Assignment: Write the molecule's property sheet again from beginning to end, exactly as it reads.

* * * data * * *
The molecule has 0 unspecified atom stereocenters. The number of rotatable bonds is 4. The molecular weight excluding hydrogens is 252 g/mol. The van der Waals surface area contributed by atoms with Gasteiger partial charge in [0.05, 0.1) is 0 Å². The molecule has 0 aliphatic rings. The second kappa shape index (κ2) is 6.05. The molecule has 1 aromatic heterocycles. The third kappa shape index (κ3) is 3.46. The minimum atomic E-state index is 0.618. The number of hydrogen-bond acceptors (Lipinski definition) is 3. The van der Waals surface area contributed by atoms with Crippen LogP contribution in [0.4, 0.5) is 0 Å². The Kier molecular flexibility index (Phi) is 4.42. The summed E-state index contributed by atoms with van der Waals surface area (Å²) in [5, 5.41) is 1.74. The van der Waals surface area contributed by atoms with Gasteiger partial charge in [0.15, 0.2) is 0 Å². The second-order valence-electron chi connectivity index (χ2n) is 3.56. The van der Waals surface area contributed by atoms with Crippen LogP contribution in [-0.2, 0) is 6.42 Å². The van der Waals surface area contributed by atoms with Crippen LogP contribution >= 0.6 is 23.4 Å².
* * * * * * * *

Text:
The molecule has 0 unspecified atom stereocenters. The number of rotatable bonds is 4. The molecular weight excluding hydrogens is 252 g/mol. The van der Waals surface area contributed by atoms with Gasteiger partial charge in [0.05, 0.1) is 0 Å². The molecule has 0 aliphatic rings. The second kappa shape index (κ2) is 6.05. The molecule has 1 aromatic heterocycles. The third kappa shape index (κ3) is 3.46. The minimum atomic E-state index is 0.618. The number of hydrogen-bond acceptors (Lipinski definition) is 3. The van der Waals surface area contributed by atoms with Crippen LogP contribution in [0.4, 0.5) is 0 Å². The Kier molecular flexibility index (Phi) is 4.42. The summed E-state index contributed by atoms with van der Waals surface area (Å²) in [5, 5.41) is 1.74. The van der Waals surface area contributed by atoms with Gasteiger partial charge in [0.15, 0.2) is 0 Å². The second-order valence-electron chi connectivity index (χ2n) is 3.56. The van der Waals surface area contributed by atoms with Crippen LogP contribution in [-0.2, 0) is 6.42 Å². The van der Waals surface area contributed by atoms with Crippen LogP contribution >= 0.6 is 23.4 Å².